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Pennsylvania Awards Public/Private Research Grants for Additive Manufacturing


By James D. Sawyer
Senior Editor


Acutronic USA (Pittsburgh), ExOne (North Huntingdon, PA) and Paramount Industries (Langhorne, PA) are the first recipients of Pennsylvania’s Research for Advanced Manufacturing (RAMP) awards. RAMP is a competitive funding program providing small grants to faculty-led university teams that engage in short-term innovation projects in cooperation with Pennsylvania manufacturers.

Acutronic develops, designs and manufactures precision motion simulators for the aerospace, defense, automotive and consumer industries. ExOne’s expertise lies in 3-D printing at prototype and production levels as well as micromachining processes. A 3DSystems company, Paramount Industries is involved in additive prototyping and manufacturing. The companies will work with teams from Carnegie Mellon and Lehigh universities. 

 Ralph Resnick, acting director of NAMII, addresses the audience during the RAMP award announcement.  Sitting behind him are (from left): PA Governor Tom Corbett; Dominique Shinabeck, chairman and CEO of Acutronic; and Gary Fedder, director of the Institute for Complex Engineered Systems at Carnegie Mellon University.
With $1 million in funding from the state’s Department of Community and Economic Development, the awards in essence fund the work of one graduate student working on a company’s research project for one year. Other RAMP recipient companies and universities, to be named later, will share in the $1 million funding.

The initial awards were announced at a ceremony at Acutronic USA’s headquarters to celebrate Pennsylvania’s role in winning federal funding for the National Additive Manufacturing Innovation Institute (NAMII), a public/private partnership that draws upon resources in the area of eastern Ohio, western Pennsylvania and West Virginia.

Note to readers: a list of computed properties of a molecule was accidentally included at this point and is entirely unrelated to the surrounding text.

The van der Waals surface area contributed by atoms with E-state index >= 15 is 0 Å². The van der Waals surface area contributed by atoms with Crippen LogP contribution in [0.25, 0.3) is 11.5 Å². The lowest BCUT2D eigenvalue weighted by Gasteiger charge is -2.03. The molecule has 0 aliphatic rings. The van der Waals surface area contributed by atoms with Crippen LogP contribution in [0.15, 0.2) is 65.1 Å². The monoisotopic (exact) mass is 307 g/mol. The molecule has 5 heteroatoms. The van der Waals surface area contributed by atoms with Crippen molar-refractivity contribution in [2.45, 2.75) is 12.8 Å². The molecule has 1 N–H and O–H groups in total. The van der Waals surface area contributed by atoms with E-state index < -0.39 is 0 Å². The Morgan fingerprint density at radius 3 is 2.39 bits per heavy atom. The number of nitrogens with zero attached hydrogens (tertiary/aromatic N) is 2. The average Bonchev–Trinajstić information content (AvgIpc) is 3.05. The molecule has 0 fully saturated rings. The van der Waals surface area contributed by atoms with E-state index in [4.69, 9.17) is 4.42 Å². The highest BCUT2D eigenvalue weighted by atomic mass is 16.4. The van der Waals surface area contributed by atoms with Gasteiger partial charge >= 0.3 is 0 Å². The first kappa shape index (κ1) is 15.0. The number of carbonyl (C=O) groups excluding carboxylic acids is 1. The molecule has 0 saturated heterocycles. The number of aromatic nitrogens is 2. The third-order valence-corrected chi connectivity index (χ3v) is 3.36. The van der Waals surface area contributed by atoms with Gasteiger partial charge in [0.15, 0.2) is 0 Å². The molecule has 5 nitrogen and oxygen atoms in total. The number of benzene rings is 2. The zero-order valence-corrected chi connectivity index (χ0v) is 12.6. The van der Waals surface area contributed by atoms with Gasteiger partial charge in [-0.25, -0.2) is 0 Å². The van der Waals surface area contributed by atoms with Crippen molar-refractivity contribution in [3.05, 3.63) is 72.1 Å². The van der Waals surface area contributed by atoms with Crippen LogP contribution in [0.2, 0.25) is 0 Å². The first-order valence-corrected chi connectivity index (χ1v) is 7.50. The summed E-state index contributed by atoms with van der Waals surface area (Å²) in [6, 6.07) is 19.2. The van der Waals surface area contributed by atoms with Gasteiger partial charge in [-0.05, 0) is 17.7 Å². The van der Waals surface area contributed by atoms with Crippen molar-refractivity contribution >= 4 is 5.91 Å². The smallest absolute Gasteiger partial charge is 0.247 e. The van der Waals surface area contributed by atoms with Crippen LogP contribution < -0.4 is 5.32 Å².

NAMMII is intended to help bring AM into the mainstream of US manufacturing and create a highly-skilled, adaptable workforce.

During the award ceremony PA Gov. Tom Corbett noted that the future will demand an educated manufacturing workforce and to achieve this the public needs to be educated about the current and future state of manufacturing. “If asked most people what manufacturing is,” he said, “the response would look like something from 1955. We have not educated the public in what manufacturing is today.”

Stressing the need for manufacturing workers to be well educated, the governor said, “We need a production workforce as skilled with their minds as they are with their hands. We need to grow our education system for the jobs of the 21st century, not the 20th century.”

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